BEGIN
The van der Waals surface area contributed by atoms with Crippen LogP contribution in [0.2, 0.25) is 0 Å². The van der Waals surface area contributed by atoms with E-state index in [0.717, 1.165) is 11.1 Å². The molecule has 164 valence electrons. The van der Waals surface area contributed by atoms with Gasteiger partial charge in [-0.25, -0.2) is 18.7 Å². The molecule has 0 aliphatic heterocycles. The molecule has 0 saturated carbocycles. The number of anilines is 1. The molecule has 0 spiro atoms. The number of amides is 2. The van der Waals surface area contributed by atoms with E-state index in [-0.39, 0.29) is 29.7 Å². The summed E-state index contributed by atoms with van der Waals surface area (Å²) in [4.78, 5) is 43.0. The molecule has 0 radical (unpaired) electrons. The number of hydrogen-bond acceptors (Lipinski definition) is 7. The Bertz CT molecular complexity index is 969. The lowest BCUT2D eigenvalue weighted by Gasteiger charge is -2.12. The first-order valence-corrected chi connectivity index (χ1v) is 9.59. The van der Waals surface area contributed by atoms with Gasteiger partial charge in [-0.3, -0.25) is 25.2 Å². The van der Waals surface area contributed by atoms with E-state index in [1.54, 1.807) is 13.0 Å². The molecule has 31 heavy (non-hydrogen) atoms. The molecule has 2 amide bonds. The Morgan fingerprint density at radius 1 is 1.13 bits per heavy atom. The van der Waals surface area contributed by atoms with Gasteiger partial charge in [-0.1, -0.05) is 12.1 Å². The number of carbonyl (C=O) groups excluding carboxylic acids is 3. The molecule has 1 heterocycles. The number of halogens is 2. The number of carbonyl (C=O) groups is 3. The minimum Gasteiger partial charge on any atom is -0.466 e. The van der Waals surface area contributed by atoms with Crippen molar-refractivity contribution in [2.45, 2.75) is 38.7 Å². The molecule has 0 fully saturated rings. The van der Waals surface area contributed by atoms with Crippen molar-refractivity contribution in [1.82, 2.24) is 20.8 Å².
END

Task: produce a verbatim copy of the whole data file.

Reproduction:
The van der Waals surface area contributed by atoms with Crippen LogP contribution in [0.2, 0.25) is 0 Å². The van der Waals surface area contributed by atoms with E-state index in [0.717, 1.165) is 11.1 Å². The molecule has 164 valence electrons. The van der Waals surface area contributed by atoms with Gasteiger partial charge in [-0.25, -0.2) is 18.7 Å². The molecule has 0 aliphatic heterocycles. The molecule has 0 saturated carbocycles. The number of anilines is 1. The molecule has 0 spiro atoms. The number of amides is 2. The van der Waals surface area contributed by atoms with E-state index in [-0.39, 0.29) is 29.7 Å². The summed E-state index contributed by atoms with van der Waals surface area (Å²) in [4.78, 5) is 43.0. The molecule has 0 radical (unpaired) electrons. The number of hydrogen-bond acceptors (Lipinski definition) is 7. The Bertz CT molecular complexity index is 969. The lowest BCUT2D eigenvalue weighted by Gasteiger charge is -2.12. The first-order valence-corrected chi connectivity index (χ1v) is 9.59. The van der Waals surface area contributed by atoms with Gasteiger partial charge in [-0.3, -0.25) is 25.2 Å². The van der Waals surface area contributed by atoms with E-state index in [1.54, 1.807) is 13.0 Å². The molecule has 31 heavy (non-hydrogen) atoms. The molecule has 2 amide bonds. The Morgan fingerprint density at radius 1 is 1.13 bits per heavy atom. The van der Waals surface area contributed by atoms with Gasteiger partial charge in [-0.1, -0.05) is 12.1 Å². The number of carbonyl (C=O) groups excluding carboxylic acids is 3. The molecule has 1 heterocycles. The number of halogens is 2. The number of carbonyl (C=O) groups is 3. The minimum Gasteiger partial charge on any atom is -0.466 e. The van der Waals surface area contributed by atoms with Crippen molar-refractivity contribution in [2.45, 2.75) is 38.7 Å². The molecule has 0 fully saturated rings. The van der Waals surface area contributed by atoms with Crippen molar-refractivity contribution in [1.82, 2.24) is 20.8 Å².